Business Continuity: Tips to Keep Your Business Going During COVID-19

Business Continuity, Financial Tips working mother make a phone call while daughter play with her hair

Submitted by guest author Winnie Sun, financial adviser, founding partner of Sun Group Wealth Partners, and Intuit customer.

During the early phases of the economic meltdown caused by the COVID-19 pandemic, the federal government passed the CARES Act. It was the first of several measures enacted to help the nation get back on its feet while many businesses were shuttered and people were advised to stay home to avoid spreading the virus. But those measures were found to be just a starting point, especially for small businesses, so, the government added $310 billion to the original $350 billion for the Paycheck Protection Program (PPP).  

On June 5, the government passed the Paycheck Protection Program Flexibility Act (PPPFA). The new law is aimed at providing procedural relief to small businesses — those with 500 or fewer employees — across the country that are trying to recover from the effects of the pandemic. It also should help businesses who received a PPP loan earlier increase their chances of having the loan forgiven. 

There are several ways the new act builds some flexibility into the original Paycheck Protection Program:

  • It cuts to 60% the portion recipients must use on payroll, down from 75%.
  • It allows businesses six months to use the money instead of two.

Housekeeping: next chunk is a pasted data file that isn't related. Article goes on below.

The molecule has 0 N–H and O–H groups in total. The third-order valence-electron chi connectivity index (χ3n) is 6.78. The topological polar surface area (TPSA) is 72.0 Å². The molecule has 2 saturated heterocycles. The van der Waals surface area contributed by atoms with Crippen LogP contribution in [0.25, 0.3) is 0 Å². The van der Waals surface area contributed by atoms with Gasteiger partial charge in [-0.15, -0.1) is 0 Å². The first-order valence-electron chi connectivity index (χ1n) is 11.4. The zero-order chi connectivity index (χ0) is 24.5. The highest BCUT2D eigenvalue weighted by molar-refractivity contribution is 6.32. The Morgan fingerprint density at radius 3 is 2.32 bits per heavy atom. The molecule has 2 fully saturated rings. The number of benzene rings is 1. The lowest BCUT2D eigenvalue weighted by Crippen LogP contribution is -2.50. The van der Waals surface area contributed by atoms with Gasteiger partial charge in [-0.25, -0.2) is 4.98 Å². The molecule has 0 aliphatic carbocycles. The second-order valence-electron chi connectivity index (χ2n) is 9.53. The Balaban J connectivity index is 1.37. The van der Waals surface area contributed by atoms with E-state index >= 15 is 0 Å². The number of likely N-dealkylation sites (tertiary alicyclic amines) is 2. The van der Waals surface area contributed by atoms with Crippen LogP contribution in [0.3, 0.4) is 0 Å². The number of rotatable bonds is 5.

• It extends a June 30 deadline for companies to rehire employees furloughed during the shutdown.
  • It gives recipients a longer period to repay loans.
  • It allows companies that are receiving loan forgiveness to defer paying payroll taxes.

But there are other things small business owners can — and should — consider, to help protect themselves and their customers and employees.  

First, be sure to have a good business continuity plan in place. Like a good emergency preparedness plan for your home, a continuity plan for your business can make things go a lot smoother during an unexpected disaster and could make the difference between surviving or not. Many organizations were ill-prepared for the pandemic and its economy-shattering effects.   

It was found that many companies had not paid much attention to risk management and are now struggling. This is a challenging time for so many businesses. As we learn more about the business effects of the pandemic, many businesses are learning the importance of being prepared financially and the importance of having a gameplan should the traditional business model not be viable. How can businesses continue to thrive if they can’t be in the office if they can’t be in the same physical space with their employees and customers long term?

It may seem self-evident, but small business owners should take care of themselves and their employees during this health crisis. Set an example by following CDC guidelines and encourage employees to do the same. Try to be flexible about your expectations during this crisis, especially around child care and other family issues employees may be having.